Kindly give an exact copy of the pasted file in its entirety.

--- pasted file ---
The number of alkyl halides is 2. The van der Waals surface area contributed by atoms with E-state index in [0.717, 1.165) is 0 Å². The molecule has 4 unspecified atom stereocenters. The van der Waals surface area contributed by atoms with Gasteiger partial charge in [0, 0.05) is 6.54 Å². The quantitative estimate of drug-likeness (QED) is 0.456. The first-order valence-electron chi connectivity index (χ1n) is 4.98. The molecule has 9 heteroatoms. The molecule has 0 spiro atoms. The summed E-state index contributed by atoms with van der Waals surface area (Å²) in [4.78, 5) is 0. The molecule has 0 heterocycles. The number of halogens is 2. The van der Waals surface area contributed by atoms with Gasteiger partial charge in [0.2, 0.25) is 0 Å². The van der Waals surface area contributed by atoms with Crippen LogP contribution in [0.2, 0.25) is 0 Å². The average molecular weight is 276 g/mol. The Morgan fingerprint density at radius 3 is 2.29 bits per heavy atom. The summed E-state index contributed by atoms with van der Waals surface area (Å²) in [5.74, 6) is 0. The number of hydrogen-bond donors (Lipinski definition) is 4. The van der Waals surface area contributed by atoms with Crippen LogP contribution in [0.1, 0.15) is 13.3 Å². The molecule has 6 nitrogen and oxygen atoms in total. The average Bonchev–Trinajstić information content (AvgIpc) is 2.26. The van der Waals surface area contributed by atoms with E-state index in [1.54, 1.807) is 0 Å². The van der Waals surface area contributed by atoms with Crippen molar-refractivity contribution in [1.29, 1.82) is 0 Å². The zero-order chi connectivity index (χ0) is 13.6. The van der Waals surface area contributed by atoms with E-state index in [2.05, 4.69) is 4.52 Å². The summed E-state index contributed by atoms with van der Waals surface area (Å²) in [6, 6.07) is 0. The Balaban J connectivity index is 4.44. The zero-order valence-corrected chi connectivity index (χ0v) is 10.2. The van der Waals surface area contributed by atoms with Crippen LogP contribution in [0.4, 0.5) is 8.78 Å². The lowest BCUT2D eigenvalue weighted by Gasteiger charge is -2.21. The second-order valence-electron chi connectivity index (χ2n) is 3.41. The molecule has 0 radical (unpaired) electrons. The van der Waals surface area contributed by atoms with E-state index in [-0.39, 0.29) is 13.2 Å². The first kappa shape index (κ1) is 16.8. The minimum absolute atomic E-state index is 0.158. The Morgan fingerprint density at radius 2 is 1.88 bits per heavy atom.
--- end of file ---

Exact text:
The number of alkyl halides is 2. The van der Waals surface area contributed by atoms with E-state index in [0.717, 1.165) is 0 Å². The molecule has 4 unspecified atom stereocenters. The van der Waals surface area contributed by atoms with Gasteiger partial charge in [0, 0.05) is 6.54 Å². The quantitative estimate of drug-likeness (QED) is 0.456. The first-order valence-electron chi connectivity index (χ1n) is 4.98. The molecule has 9 heteroatoms. The molecule has 0 spiro atoms. The summed E-state index contributed by atoms with van der Waals surface area (Å²) in [4.78, 5) is 0. The molecule has 0 heterocycles. The number of halogens is 2. The van der Waals surface area contributed by atoms with Gasteiger partial charge in [0.2, 0.25) is 0 Å². The van der Waals surface area contributed by atoms with Crippen LogP contribution in [0.2, 0.25) is 0 Å². The average molecular weight is 276 g/mol. The Morgan fingerprint density at radius 3 is 2.29 bits per heavy atom. The summed E-state index contributed by atoms with van der Waals surface area (Å²) in [5.74, 6) is 0. The number of hydrogen-bond donors (Lipinski definition) is 4. The van der Waals surface area contributed by atoms with Crippen LogP contribution in [0.1, 0.15) is 13.3 Å². The molecule has 6 nitrogen and oxygen atoms in total. The average Bonchev–Trinajstić information content (AvgIpc) is 2.26. The van der Waals surface area contributed by atoms with E-state index in [1.54, 1.807) is 0 Å². The van der Waals surface area contributed by atoms with Crippen molar-refractivity contribution in [1.29, 1.82) is 0 Å². The zero-order chi connectivity index (χ0) is 13.6. The van der Waals surface area contributed by atoms with E-state index in [2.05, 4.69) is 4.52 Å². The summed E-state index contributed by atoms with van der Waals surface area (Å²) in [6, 6.07) is 0. The Balaban J connectivity index is 4.44. The zero-order valence-corrected chi connectivity index (χ0v) is 10.2. The van der Waals surface area contributed by atoms with Crippen LogP contribution in [0.4, 0.5) is 8.78 Å². The lowest BCUT2D eigenvalue weighted by Gasteiger charge is -2.21. The second-order valence-electron chi connectivity index (χ2n) is 3.41. The molecule has 0 radical (unpaired) electrons. The van der Waals surface area contributed by atoms with E-state index in [-0.39, 0.29) is 13.2 Å². The first kappa shape index (κ1) is 16.8. The minimum absolute atomic E-state index is 0.158. The Morgan fingerprint density at radius 2 is 1.88 bits per heavy atom.